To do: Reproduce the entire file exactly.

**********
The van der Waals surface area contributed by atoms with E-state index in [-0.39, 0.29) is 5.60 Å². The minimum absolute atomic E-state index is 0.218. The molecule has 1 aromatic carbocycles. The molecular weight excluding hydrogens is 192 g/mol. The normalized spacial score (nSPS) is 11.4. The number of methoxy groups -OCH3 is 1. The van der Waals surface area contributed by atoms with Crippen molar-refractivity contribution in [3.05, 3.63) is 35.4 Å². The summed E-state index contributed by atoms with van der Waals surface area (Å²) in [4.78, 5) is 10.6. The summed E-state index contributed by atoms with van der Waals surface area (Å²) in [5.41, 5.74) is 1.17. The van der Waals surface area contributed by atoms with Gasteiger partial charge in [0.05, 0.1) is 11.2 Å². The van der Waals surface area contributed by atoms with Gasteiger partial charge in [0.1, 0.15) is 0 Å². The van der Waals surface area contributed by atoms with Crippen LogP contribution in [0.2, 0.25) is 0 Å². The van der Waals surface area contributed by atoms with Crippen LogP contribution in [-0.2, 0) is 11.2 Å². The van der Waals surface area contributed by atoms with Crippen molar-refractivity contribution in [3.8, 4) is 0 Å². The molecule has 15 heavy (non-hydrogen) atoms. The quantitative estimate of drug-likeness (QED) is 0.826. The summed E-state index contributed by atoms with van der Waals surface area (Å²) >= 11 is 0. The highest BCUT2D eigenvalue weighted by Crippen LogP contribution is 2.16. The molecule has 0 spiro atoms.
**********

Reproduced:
The van der Waals surface area contributed by atoms with E-state index in [-0.39, 0.29) is 5.60 Å². The minimum absolute atomic E-state index is 0.218. The molecule has 1 aromatic carbocycles. The molecular weight excluding hydrogens is 192 g/mol. The normalized spacial score (nSPS) is 11.4. The number of methoxy groups -OCH3 is 1. The van der Waals surface area contributed by atoms with Crippen molar-refractivity contribution in [3.05, 3.63) is 35.4 Å². The summed E-state index contributed by atoms with van der Waals surface area (Å²) in [4.78, 5) is 10.6. The summed E-state index contributed by atoms with van der Waals surface area (Å²) in [5.41, 5.74) is 1.17. The van der Waals surface area contributed by atoms with Gasteiger partial charge in [0.05, 0.1) is 11.2 Å². The van der Waals surface area contributed by atoms with Gasteiger partial charge in [0.1, 0.15) is 0 Å². The van der Waals surface area contributed by atoms with Crippen LogP contribution in [0.2, 0.25) is 0 Å². The van der Waals surface area contributed by atoms with Crippen LogP contribution in [-0.2, 0) is 11.2 Å². The van der Waals surface area contributed by atoms with Crippen molar-refractivity contribution in [3.8, 4) is 0 Å². The molecule has 15 heavy (non-hydrogen) atoms. The quantitative estimate of drug-likeness (QED) is 0.826. The summed E-state index contributed by atoms with van der Waals surface area (Å²) >= 11 is 0. The highest BCUT2D eigenvalue weighted by Crippen LogP contribution is 2.16. The molecule has 0 spiro atoms.